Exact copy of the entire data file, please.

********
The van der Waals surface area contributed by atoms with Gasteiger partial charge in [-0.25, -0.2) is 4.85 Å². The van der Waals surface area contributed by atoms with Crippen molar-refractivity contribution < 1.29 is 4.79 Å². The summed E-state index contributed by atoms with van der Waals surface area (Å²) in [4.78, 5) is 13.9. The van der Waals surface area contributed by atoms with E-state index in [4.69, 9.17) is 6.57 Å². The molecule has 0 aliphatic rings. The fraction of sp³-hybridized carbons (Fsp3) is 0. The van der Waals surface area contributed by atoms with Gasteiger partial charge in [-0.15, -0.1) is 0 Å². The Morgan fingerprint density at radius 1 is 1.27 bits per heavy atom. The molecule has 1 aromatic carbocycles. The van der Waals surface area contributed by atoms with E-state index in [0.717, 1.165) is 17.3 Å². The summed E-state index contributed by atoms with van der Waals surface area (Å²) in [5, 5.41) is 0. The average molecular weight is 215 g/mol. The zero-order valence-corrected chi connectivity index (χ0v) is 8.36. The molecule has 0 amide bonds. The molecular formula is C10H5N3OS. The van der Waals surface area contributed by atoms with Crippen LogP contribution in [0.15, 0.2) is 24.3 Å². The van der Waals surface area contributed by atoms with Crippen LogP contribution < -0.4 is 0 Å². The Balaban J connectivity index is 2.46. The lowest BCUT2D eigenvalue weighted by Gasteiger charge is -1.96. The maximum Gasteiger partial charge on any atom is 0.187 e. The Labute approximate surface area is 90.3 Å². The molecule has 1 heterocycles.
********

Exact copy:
The van der Waals surface area contributed by atoms with Gasteiger partial charge in [-0.25, -0.2) is 4.85 Å². The van der Waals surface area contributed by atoms with Crippen molar-refractivity contribution < 1.29 is 4.79 Å². The summed E-state index contributed by atoms with van der Waals surface area (Å²) in [4.78, 5) is 13.9. The van der Waals surface area contributed by atoms with E-state index in [4.69, 9.17) is 6.57 Å². The molecule has 0 aliphatic rings. The fraction of sp³-hybridized carbons (Fsp3) is 0. The van der Waals surface area contributed by atoms with Gasteiger partial charge in [-0.15, -0.1) is 0 Å². The Morgan fingerprint density at radius 1 is 1.27 bits per heavy atom. The molecule has 1 aromatic carbocycles. The van der Waals surface area contributed by atoms with E-state index in [0.717, 1.165) is 17.3 Å². The summed E-state index contributed by atoms with van der Waals surface area (Å²) in [5, 5.41) is 0. The average molecular weight is 215 g/mol. The zero-order valence-corrected chi connectivity index (χ0v) is 8.36. The molecule has 0 amide bonds. The molecular formula is C10H5N3OS. The van der Waals surface area contributed by atoms with Crippen LogP contribution in [0.15, 0.2) is 24.3 Å². The van der Waals surface area contributed by atoms with Crippen LogP contribution < -0.4 is 0 Å². The Balaban J connectivity index is 2.46. The lowest BCUT2D eigenvalue weighted by Gasteiger charge is -1.96. The maximum Gasteiger partial charge on any atom is 0.187 e. The Labute approximate surface area is 90.3 Å². The molecule has 1 heterocycles.